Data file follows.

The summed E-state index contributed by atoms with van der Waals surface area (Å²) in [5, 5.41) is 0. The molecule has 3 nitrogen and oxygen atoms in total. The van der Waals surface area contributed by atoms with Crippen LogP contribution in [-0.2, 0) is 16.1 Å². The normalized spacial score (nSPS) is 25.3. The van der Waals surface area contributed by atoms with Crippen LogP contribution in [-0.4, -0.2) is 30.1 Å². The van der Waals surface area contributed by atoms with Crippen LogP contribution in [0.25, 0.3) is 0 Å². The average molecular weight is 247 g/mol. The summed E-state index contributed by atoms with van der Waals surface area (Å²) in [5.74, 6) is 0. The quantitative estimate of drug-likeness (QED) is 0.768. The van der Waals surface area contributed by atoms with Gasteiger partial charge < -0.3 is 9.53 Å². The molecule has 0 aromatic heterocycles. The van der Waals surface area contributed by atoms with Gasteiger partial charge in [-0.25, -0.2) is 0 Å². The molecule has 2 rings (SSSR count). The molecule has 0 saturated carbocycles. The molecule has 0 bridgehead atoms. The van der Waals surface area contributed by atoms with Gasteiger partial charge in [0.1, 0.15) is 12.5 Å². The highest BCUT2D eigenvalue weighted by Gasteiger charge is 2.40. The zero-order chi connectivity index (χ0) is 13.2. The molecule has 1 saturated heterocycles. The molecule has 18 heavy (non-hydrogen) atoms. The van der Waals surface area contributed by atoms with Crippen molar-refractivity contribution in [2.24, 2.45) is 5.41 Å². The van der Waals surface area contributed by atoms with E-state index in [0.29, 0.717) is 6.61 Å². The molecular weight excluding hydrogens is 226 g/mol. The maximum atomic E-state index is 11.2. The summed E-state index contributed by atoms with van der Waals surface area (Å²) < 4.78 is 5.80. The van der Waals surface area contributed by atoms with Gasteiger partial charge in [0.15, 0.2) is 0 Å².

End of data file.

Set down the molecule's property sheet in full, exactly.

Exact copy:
The summed E-state index contributed by atoms with van der Waals surface area (Å²) in [5, 5.41) is 0. The molecule has 3 nitrogen and oxygen atoms in total. The van der Waals surface area contributed by atoms with Crippen LogP contribution in [-0.2, 0) is 16.1 Å². The normalized spacial score (nSPS) is 25.3. The van der Waals surface area contributed by atoms with Crippen LogP contribution in [-0.4, -0.2) is 30.1 Å². The van der Waals surface area contributed by atoms with Crippen LogP contribution in [0.25, 0.3) is 0 Å². The average molecular weight is 247 g/mol. The summed E-state index contributed by atoms with van der Waals surface area (Å²) in [5.74, 6) is 0. The quantitative estimate of drug-likeness (QED) is 0.768. The van der Waals surface area contributed by atoms with Gasteiger partial charge < -0.3 is 9.53 Å². The molecule has 0 aromatic heterocycles. The van der Waals surface area contributed by atoms with Gasteiger partial charge in [-0.25, -0.2) is 0 Å². The molecule has 2 rings (SSSR count). The molecule has 0 saturated carbocycles. The molecule has 0 bridgehead atoms. The van der Waals surface area contributed by atoms with Gasteiger partial charge in [0.1, 0.15) is 12.5 Å². The highest BCUT2D eigenvalue weighted by Gasteiger charge is 2.40. The zero-order chi connectivity index (χ0) is 13.2. The molecule has 1 saturated heterocycles. The molecule has 18 heavy (non-hydrogen) atoms. The van der Waals surface area contributed by atoms with Crippen molar-refractivity contribution in [2.24, 2.45) is 5.41 Å². The van der Waals surface area contributed by atoms with E-state index in [0.29, 0.717) is 6.61 Å². The molecular weight excluding hydrogens is 226 g/mol. The maximum atomic E-state index is 11.2. The summed E-state index contributed by atoms with van der Waals surface area (Å²) < 4.78 is 5.80. The van der Waals surface area contributed by atoms with Gasteiger partial charge in [0.15, 0.2) is 0 Å².